Movie Review: ‘Project Almanac’ Is Time Travel For Telephones

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Over the years, the found footage genre has mostly proven itself to be a breeding ground for the art of cinematography to die. Terrible horror movies like ‘The Devil Inside’ and ‘Paranormal Activity’ have latched on to the idea for its cheap way to create annoying gotcha moments. Which I have to admit that I understand. The horror genre is always looking for ways to keep things cheap and there is nothing cheaper or cheaper looking than a bunch of ugly cameras shaking around in poorly lit locations.

However, a couple brilliant filmmakers have used the idea to make interesting stories that feel very guerrilla in nature. They use the camera to give a documentary style to an otherwise fantastical blockbuster idea. Movies like ‘Chronicle’ and ‘Cloverfield’ have sparked creative concepts and made it possible to tell epic stories in intimate ways. They’ve also spawned a couple of our best new directors.

I was hoping that ‘Project Almanac’ might be one of those movies, but sadly it’s camera tricks are more like those crappy horror movies than the clever sci fi movies it’s attempting to imitate. Luckily, it’s an interesting enough butterfly effect tale to warrant checking out once, but it’s better you watch it on your cell phone than on the big screen. Unless you like bringing headache medicine to the movie theater. In that case, this is the big screen story for you.

The tale is a pretty common one to the time travel genre. A group of intelligent kids finish the puzzle of putting together a time machine and then go back to make their lives better. The slightly intriguing thing about it is that they discover the time travel device by watching an old video that shows our protagonist, at his current age, in the background of his 7th birthday party. Sadly, this is another concept that is mostly squandered by the end.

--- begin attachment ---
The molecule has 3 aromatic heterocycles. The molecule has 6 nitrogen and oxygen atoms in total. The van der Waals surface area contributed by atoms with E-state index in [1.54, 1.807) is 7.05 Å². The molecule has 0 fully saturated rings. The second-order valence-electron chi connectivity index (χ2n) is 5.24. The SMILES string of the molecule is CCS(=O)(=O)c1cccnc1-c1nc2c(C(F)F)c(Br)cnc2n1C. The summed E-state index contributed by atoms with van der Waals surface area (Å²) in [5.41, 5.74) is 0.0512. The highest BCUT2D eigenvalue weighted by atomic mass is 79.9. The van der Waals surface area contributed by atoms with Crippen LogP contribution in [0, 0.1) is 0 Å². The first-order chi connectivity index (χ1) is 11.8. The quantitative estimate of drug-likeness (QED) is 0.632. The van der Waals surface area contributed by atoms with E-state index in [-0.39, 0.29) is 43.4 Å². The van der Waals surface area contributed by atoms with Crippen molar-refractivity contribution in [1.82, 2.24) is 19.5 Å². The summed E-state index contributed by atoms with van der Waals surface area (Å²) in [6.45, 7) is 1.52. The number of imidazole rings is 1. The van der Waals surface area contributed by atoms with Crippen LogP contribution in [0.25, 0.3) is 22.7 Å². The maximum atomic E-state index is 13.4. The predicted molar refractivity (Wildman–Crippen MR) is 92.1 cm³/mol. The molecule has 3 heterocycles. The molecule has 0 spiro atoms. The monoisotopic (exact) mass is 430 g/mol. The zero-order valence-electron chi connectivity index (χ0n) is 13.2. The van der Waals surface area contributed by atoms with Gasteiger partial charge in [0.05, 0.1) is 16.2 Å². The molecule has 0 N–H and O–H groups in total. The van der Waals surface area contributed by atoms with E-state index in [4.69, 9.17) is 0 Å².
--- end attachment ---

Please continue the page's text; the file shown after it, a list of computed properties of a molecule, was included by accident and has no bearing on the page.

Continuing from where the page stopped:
The best thing this movie has going for it is the young actors playing the roles. The lead character, David, is played by a very charming actor named Jonny Weston. Honestly, without his presence this movie would be a complete no go. His charm and chemistry with the other characters make him a character worth rooting for. When he makes mistakes you feel for him and when he’s enjoying himself you enjoy watching him. He’s a good young actor who should get more roles because of this film.

I also really enjoy Virginia Gardner as his sister in the movie. She has a lot of spirit and makes you look her way even in a crowd. A scene where she uses time travel to stand up to a bully is the stand out of the whole film. As a matter of fact, I might have preferred her as the love interest in this film. Her allure is much more palpable than that of actress Sofia Black-D’Elia. Sofia certainly does a decent job with the role of Jessie, but she never struck me as the character the film wanted her to be.

At a certain point in the film, David decides to go against his own time travel wisdom and it starts what is known as the butterfly effect. In other words, changing things in the past creates huge ripples of change in the future. Of course, when David goes back to fix these things he just creates another problem. That’s always how these things go. It is in this part of the film that the story gets its most interesting and its plot develops its biggest problems. The way certain events effect other events seems to mostly be random and the films attempts to explain them mostly fall flat.

Still, it is a time travel movie and I am perfectly willing to say that I may have missed something that actually connected to a certain event and made the whole thing work. I admit to being confused by a number of films (like ‘Interstellar’) that upon further viewings were quite brilliant in the way they put the pieces of their puzzle together. I don’t think this is one of them, but I’m willing to concede the possibility. Either way, this film is worth checking out some time down the line for its interesting time travel tale and likable characters, but I’d wait until it’s on a much smaller screen.

 

Nathan Ligon

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